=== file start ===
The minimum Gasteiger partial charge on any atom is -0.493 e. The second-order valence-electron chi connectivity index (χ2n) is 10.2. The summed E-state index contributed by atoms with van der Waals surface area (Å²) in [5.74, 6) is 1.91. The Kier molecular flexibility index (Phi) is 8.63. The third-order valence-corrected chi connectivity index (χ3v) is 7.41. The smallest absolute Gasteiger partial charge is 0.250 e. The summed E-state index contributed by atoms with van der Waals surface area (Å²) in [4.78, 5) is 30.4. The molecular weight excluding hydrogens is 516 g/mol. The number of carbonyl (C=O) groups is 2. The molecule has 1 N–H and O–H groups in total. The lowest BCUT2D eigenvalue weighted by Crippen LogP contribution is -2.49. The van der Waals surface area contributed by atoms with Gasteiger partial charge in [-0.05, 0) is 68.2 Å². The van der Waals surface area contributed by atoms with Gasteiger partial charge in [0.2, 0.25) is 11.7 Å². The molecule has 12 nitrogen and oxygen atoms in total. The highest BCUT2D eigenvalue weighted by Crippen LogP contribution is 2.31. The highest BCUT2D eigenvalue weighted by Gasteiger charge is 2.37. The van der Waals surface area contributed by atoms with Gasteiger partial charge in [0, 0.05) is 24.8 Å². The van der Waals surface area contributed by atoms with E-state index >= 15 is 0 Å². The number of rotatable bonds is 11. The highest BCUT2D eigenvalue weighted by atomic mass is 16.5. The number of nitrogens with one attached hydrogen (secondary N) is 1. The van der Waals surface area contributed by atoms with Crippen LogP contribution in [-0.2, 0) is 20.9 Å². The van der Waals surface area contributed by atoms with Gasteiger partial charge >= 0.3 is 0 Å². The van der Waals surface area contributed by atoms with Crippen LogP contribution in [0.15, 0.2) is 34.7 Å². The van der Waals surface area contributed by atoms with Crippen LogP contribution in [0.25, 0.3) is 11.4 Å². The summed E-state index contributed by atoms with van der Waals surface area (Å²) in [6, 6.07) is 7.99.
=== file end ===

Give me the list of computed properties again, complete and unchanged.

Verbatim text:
The minimum Gasteiger partial charge on any atom is -0.493 e. The second-order valence-electron chi connectivity index (χ2n) is 10.2. The summed E-state index contributed by atoms with van der Waals surface area (Å²) in [5.74, 6) is 1.91. The Kier molecular flexibility index (Phi) is 8.63. The third-order valence-corrected chi connectivity index (χ3v) is 7.41. The smallest absolute Gasteiger partial charge is 0.250 e. The summed E-state index contributed by atoms with van der Waals surface area (Å²) in [4.78, 5) is 30.4. The molecular weight excluding hydrogens is 516 g/mol. The number of carbonyl (C=O) groups is 2. The molecule has 1 N–H and O–H groups in total. The lowest BCUT2D eigenvalue weighted by Crippen LogP contribution is -2.49. The van der Waals surface area contributed by atoms with Gasteiger partial charge in [-0.05, 0) is 68.2 Å². The van der Waals surface area contributed by atoms with Gasteiger partial charge in [0.2, 0.25) is 11.7 Å². The molecule has 12 nitrogen and oxygen atoms in total. The highest BCUT2D eigenvalue weighted by Crippen LogP contribution is 2.31. The highest BCUT2D eigenvalue weighted by Gasteiger charge is 2.37. The van der Waals surface area contributed by atoms with Gasteiger partial charge in [0, 0.05) is 24.8 Å². The van der Waals surface area contributed by atoms with E-state index >= 15 is 0 Å². The number of rotatable bonds is 11. The highest BCUT2D eigenvalue weighted by atomic mass is 16.5. The number of nitrogens with one attached hydrogen (secondary N) is 1. The van der Waals surface area contributed by atoms with Crippen LogP contribution in [-0.2, 0) is 20.9 Å². The van der Waals surface area contributed by atoms with Gasteiger partial charge >= 0.3 is 0 Å². The van der Waals surface area contributed by atoms with Crippen LogP contribution in [0.15, 0.2) is 34.7 Å². The van der Waals surface area contributed by atoms with Crippen LogP contribution in [0.25, 0.3) is 11.4 Å². The summed E-state index contributed by atoms with van der Waals surface area (Å²) in [6, 6.07) is 7.99.